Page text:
The Myth of 2 and 20

Why your assumptions about hedge fund fees are all wrong.

December 9, 2010

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story_images_money-crisisThis blog represents a pet peeve of mine — the perceived level of hedge fund fees. My frustration has boiled over several times recently. First, Shirley Won, a writer for The Globe and Mail, in two articles she authored on hedge funds referred to the standard 2 and 20 fee that hedge funds charge. I actually wrote a response to her first missive, pointing out the error of that reference.  Not only did she not respond (I really wasn’t expecting her to), but in the next article she wrote three weeks later, she again made the same reference to the normalcy of 2 and 20 as the hedge fund fee standard.

But it is worse than this. In October I attended the sold out Global ARC 2010 hedge fund conference in Boston. Stephen Harper was moderating a panel (no, not the Canadian Prime Minister but the talented CEO of Strathmore Asset Management, a Europe-centric fund of funds operating out of London, UK). During his session he made several references to the standard 2 and 20 fee that hedge funds charge. At the break after his session I challenged him on this assertion. After all if a fund of funds manager says it is the standard, it must be so, n’est-ce pas?

Finally, at a recent conference in London, UK, (reported in Opalesque) there was a session on hedge fund fees at which two senior fund of funds operators were commentators. They too had the working assumption that the standard hedge fund fee is 2 and 20.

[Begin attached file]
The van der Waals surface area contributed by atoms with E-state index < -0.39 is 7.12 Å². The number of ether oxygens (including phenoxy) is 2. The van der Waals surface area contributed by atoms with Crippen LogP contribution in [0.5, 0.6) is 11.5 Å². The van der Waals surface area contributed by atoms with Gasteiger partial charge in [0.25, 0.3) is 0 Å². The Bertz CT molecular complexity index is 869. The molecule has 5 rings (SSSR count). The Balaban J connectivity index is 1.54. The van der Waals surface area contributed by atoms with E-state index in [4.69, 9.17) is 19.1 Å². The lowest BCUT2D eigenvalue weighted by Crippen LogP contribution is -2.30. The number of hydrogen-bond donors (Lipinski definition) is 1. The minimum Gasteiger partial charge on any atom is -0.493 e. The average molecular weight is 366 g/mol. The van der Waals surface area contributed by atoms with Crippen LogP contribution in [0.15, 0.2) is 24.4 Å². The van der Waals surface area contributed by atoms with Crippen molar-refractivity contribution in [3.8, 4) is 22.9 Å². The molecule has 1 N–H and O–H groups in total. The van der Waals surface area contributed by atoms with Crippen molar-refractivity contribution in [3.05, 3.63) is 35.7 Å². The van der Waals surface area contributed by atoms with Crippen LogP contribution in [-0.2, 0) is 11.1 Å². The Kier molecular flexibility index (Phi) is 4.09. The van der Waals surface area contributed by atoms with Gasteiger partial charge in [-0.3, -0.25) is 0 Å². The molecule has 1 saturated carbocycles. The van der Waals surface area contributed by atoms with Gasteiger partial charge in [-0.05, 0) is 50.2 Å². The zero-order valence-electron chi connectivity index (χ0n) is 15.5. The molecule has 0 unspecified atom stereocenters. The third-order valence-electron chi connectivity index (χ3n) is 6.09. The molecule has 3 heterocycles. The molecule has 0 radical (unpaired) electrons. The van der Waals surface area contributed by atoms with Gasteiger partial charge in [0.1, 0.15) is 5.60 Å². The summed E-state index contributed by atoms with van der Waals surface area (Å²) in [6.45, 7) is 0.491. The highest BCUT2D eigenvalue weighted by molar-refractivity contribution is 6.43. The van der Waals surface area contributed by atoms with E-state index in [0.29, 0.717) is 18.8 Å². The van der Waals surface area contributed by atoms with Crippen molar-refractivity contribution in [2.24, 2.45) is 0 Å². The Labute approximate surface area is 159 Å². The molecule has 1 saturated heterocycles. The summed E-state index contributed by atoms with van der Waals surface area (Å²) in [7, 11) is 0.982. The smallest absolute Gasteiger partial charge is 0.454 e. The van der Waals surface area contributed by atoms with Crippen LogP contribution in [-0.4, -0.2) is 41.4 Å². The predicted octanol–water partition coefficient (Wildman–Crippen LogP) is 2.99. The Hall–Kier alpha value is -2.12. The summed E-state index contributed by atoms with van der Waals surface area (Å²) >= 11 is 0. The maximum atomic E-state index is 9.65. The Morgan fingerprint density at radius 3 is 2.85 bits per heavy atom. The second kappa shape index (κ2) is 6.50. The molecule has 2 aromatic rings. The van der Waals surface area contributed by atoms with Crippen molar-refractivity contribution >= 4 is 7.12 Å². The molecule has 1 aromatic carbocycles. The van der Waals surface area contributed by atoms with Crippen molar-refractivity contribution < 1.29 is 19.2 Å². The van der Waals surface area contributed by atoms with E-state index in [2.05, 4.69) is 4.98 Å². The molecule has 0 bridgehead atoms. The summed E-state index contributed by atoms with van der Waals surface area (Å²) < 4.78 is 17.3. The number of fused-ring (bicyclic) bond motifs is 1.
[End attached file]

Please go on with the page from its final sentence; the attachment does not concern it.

Obviously I am going to disagree with this broadly held assumption. What I find so frustrating is that members of the hedge fund industry themselves believe this, thereby contributing to the myth and in the process creating an issue for the industry!

Ok, so what is the truth here?  In showing the actual fees for hedge funds I am relying on two surveys conducted by well known firms in the business-Preqin and TrimTabs.

Preqin observes in its April 2010 report, “Management fees for single manager funds are, on average, considerably lower than the perceived industry standard of 2%. The mean management fee is 1.65% with the median at 1.5%.” (see chart below)

The TrimTabs Report — Hedge Fund Flows dated January 2009, shows the time progression of hedge fund fees (see chart below). Only about 35% of single manager funds have a 2% management fee.  Certainly the movement has been upward until very recently. Many managers’ fees are in the 1-2% range. And of the managers that charge 2% or more, it has been my experience that this group is very over-weighted with CTAs (managed futures). Indeed, I do not know a CTA that charges under 2%, though I am sure some exist.

So I will make this noble supposition. Given that CTAs represent approximately 15% to 20% of the hedge fund industry and if we remove them from the sample, we can see that the rest of the industry has considerably lower management fees than 2%.

Finally, the data we are looking at represents managers’ posted fees. Any institutional investor with an allocation over $50 million can in most instances easily negotiate a fee discounted from the posted rate.

Two and 20 is not the standard!

(Click on charts to enlarge):

key-statistics

management-fee-structure

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